Don’t let the gardening bug bite
Once again, the gardening bug has bitten, hard, right where I keep my brains, rendering me incapable of sitting down and them incapable of operating in any fashion we might call “sensible.”
Gardening has always been fraught with difficulty here in the city. For starters, the stuff under my grass doesn’t really count as soil. It’s more like pulverized landfill, a blend of rocks, broken glass, old chicken bones, pop tops, bottle caps and just enough humus to bind it all together. It is not known for its ability to sustain plant life unless, of course, that plant life is noxious. Then it is the perfect growing medium.
I have tried to augment the plot with liberal applications of topsoil, compost, manure and such. It just disappears. I’m not kidding. I can dump a yard of topsoil on there and within two days the garden will look just like it always did, with chicken bones and broken glass peeking out between the rows.
So here’s my solution: Raised beds. I have four, 4 feet wide by 8 feet long.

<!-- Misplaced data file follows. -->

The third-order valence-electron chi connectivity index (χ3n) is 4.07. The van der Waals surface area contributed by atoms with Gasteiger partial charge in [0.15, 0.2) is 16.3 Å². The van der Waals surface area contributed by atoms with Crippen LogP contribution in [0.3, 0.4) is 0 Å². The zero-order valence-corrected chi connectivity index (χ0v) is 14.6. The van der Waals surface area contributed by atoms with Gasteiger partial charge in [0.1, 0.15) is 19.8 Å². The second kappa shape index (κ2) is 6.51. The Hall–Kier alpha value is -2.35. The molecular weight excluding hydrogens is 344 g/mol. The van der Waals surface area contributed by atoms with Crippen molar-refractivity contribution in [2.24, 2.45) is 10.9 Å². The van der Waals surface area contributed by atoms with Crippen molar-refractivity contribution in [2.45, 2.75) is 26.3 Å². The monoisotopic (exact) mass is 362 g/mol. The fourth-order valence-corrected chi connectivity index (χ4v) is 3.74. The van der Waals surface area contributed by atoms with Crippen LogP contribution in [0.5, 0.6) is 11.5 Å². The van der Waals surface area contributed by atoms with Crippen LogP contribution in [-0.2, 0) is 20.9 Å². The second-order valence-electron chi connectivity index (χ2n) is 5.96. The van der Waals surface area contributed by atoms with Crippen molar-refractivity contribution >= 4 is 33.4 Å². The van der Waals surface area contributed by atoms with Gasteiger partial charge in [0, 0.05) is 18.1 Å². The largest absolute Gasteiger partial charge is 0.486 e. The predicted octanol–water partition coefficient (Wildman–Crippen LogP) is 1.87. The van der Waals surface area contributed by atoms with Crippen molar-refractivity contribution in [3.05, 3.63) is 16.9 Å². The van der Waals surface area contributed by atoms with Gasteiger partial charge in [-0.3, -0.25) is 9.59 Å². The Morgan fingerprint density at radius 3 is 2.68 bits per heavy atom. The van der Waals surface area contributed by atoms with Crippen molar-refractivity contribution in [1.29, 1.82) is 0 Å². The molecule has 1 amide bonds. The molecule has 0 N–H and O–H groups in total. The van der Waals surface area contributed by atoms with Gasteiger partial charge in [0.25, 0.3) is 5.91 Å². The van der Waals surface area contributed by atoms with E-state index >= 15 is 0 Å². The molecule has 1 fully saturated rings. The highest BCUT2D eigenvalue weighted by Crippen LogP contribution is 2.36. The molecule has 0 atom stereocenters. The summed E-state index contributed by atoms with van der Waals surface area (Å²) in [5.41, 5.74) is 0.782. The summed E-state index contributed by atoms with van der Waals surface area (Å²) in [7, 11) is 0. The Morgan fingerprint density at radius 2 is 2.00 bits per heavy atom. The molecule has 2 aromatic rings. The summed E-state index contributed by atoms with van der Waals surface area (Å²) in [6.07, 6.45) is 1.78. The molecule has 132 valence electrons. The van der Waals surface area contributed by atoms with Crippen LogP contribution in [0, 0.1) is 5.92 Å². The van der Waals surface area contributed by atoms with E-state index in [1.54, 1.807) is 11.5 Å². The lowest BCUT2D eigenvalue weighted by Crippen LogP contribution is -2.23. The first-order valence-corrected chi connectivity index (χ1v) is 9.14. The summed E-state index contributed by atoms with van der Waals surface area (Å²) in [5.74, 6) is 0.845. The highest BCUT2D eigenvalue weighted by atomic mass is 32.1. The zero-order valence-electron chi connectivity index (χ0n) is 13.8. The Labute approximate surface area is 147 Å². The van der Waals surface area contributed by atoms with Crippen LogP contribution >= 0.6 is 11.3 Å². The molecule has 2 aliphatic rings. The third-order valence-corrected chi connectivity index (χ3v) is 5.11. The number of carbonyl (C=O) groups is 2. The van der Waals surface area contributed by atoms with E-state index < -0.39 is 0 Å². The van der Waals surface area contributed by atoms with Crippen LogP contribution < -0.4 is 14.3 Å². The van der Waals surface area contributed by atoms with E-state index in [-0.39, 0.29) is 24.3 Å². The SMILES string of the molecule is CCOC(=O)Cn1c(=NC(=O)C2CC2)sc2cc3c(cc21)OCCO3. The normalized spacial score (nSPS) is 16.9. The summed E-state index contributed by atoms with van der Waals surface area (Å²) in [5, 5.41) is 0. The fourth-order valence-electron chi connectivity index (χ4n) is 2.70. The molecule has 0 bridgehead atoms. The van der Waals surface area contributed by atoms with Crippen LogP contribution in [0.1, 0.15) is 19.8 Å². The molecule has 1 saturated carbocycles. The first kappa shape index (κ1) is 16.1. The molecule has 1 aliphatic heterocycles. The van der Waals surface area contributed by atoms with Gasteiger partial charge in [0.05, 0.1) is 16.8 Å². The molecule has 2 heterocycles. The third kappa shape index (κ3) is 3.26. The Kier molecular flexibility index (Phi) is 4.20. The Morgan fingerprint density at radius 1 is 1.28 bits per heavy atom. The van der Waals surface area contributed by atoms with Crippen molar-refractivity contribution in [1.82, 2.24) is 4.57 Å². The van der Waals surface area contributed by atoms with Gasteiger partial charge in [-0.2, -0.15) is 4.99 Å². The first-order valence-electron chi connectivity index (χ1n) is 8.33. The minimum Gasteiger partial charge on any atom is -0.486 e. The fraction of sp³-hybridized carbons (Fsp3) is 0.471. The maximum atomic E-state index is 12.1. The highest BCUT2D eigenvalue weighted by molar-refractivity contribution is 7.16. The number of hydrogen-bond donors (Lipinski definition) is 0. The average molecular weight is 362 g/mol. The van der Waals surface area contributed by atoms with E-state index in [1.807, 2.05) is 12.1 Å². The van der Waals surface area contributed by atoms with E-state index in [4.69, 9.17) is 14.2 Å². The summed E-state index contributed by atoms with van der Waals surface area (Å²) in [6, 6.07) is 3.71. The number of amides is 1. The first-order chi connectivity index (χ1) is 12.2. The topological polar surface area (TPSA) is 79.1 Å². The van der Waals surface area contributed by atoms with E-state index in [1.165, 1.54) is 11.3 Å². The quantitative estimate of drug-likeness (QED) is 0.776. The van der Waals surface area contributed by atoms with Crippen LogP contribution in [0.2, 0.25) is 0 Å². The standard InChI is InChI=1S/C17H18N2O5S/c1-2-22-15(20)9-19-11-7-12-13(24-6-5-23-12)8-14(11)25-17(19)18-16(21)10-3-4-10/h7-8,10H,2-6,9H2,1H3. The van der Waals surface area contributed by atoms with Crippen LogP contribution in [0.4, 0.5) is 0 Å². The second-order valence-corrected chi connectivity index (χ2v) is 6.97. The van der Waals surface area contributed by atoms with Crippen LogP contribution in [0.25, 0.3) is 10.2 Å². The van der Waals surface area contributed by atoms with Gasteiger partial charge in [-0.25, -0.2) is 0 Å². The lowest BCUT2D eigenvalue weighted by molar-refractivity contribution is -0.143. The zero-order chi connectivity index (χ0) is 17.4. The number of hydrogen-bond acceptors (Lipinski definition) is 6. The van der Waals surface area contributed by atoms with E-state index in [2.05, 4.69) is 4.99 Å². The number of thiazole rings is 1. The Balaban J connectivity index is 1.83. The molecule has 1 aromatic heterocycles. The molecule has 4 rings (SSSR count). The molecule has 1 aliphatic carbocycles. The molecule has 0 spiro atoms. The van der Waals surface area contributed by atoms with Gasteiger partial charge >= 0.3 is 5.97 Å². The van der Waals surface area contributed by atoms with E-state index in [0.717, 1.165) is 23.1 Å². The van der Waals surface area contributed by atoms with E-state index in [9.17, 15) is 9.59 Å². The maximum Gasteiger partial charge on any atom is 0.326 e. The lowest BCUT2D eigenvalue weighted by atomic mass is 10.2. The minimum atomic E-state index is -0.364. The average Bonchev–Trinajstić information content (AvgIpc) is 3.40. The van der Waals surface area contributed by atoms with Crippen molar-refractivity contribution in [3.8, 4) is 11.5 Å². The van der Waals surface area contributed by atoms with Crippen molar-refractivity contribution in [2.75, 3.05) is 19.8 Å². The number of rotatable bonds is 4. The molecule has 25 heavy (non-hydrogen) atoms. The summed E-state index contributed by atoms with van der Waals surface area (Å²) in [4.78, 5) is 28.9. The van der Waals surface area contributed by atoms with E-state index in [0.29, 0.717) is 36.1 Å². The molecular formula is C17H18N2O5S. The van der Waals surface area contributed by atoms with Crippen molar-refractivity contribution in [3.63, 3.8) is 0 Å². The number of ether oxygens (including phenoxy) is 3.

I figure, with the beds, I should be able to expand my vegetable crop (OK, at this size, crop-ette) beyond the old standbys of tomatoes and peppers, to add some things I like, such as … well, let me think. I like peas, but I don’t think I’ll have the room. Not sure about green beans, either. I refuse to eat eggplant and I’m not wild about broccoli, so they’re out. Cabbage and potatoes are just nightmares because of the bugs. I can’t stand zucchini for a number of reasons, including if you let it go one day too long, what was once a squash becomes a zeppelin.
So it looks like I am going to be growing a lot of tomatoes and peppers. Salsa, anyone?
Except to make salsa, I am going to have to invest in canning supplies, and then I’ll have to expand the pantry shelves to hold what I preserve.
So, let’s do the math: New raised beds plus four yards of topsoil plus bedding plants plus fertilizer plus bug stuff plus water plus canning supplies plus shelves, divided by the anticipated crop means I am going to be paying something like $9 apiece for homegrown tomatoes.
Oh, I forgot one other expense. I need a new copy of Euell Gibbons’ “Stalking the Wild Asparagus,” with all the information about how you can eat weeds.
As usual, I’m counting on a bumper crop.